|Title:||Slytherin Solidarity: Canto IV - Red Moon Rising (Part II)|
|Posted On:||2005-01-01 00:00:00|
Summary: The journal of Blaise Zabini falls open, revealing the story of the last Slytherins before the great battle begins. A house broken and torn from the inside, and the greatest of loves – lost to the ages.
Disclaimer: A non-profit adoration of J.K. Rowling’s characters. No money is being made by this endeavour and characters, places and curses remain the property of J.K. Rowling, Bloomsbury Books, Warner Brothers and all those other profiteering bigwigs.
Canto IV - Red Moon Rising
(Part Two of Two)
For the sixth night in a row, Blaise couldn’t sleep.
He’d left the library earlier that evening after establishing certain terms with Granger. It was with much aplomb that Blaise relayed to her his desire to join her in the undertaking of “breaking the book”. Its swirling song had eventually become too great, so he found himself bargaining for a piece of the glory. He’d research the binding charms and curses used on its old and worn cover, while Granger would try to crack it open.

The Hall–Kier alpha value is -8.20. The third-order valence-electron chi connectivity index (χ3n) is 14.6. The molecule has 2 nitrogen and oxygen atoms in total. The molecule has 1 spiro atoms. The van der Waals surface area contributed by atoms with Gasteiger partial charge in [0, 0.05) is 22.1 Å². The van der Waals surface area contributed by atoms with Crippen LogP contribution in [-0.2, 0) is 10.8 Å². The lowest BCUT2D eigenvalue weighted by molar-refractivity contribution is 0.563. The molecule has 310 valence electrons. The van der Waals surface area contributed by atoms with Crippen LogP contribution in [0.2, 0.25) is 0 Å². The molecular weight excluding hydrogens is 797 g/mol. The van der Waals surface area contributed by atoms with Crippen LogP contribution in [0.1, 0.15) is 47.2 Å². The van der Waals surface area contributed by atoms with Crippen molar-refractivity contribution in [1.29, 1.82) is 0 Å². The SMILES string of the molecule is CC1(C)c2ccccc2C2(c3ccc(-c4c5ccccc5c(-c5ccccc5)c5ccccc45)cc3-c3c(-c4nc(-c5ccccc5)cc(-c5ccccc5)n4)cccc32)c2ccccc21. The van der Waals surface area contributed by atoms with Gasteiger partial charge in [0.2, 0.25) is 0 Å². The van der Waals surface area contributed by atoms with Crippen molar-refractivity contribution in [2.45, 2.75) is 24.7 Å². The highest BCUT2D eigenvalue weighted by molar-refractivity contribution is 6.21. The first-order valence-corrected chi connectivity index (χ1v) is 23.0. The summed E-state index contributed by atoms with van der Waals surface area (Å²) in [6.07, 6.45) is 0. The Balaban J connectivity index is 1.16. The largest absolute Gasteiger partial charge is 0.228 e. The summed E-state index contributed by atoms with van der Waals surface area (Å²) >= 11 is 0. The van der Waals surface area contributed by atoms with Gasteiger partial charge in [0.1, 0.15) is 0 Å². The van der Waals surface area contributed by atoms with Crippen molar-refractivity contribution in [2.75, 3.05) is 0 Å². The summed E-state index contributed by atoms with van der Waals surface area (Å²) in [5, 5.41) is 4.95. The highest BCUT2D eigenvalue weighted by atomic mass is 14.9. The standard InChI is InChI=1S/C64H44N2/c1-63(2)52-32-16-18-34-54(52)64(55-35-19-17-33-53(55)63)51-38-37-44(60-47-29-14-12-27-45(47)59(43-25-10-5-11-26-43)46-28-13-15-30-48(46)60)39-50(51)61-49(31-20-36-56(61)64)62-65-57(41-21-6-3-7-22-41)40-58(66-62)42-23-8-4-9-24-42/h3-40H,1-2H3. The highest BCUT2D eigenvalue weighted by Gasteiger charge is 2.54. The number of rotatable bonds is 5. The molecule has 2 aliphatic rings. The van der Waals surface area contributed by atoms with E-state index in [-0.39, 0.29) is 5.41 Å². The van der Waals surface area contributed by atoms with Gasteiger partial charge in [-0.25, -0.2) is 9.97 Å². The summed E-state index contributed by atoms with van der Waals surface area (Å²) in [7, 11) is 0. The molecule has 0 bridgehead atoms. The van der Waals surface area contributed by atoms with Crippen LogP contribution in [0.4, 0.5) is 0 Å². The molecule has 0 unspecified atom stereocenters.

When they did, he hoped that his recurring dreams (nightmares, actually) of Ted would end. Blaise desired nothing more than to understand the repeating images that weaved themselves about his skull. More deep-seated however, he found the desire to avenge Ted’s death preoccupying his thoughts as he lay, staring at the canopy, in his dormitory. How he would go about it, he remained unsure, but the nagging suspicion that uncovering the mysteries of the Principia seemed to take a place of eminence that he had no logical reasoning for. It seemed simply that un-shrouding the thing was what he was supposed to do.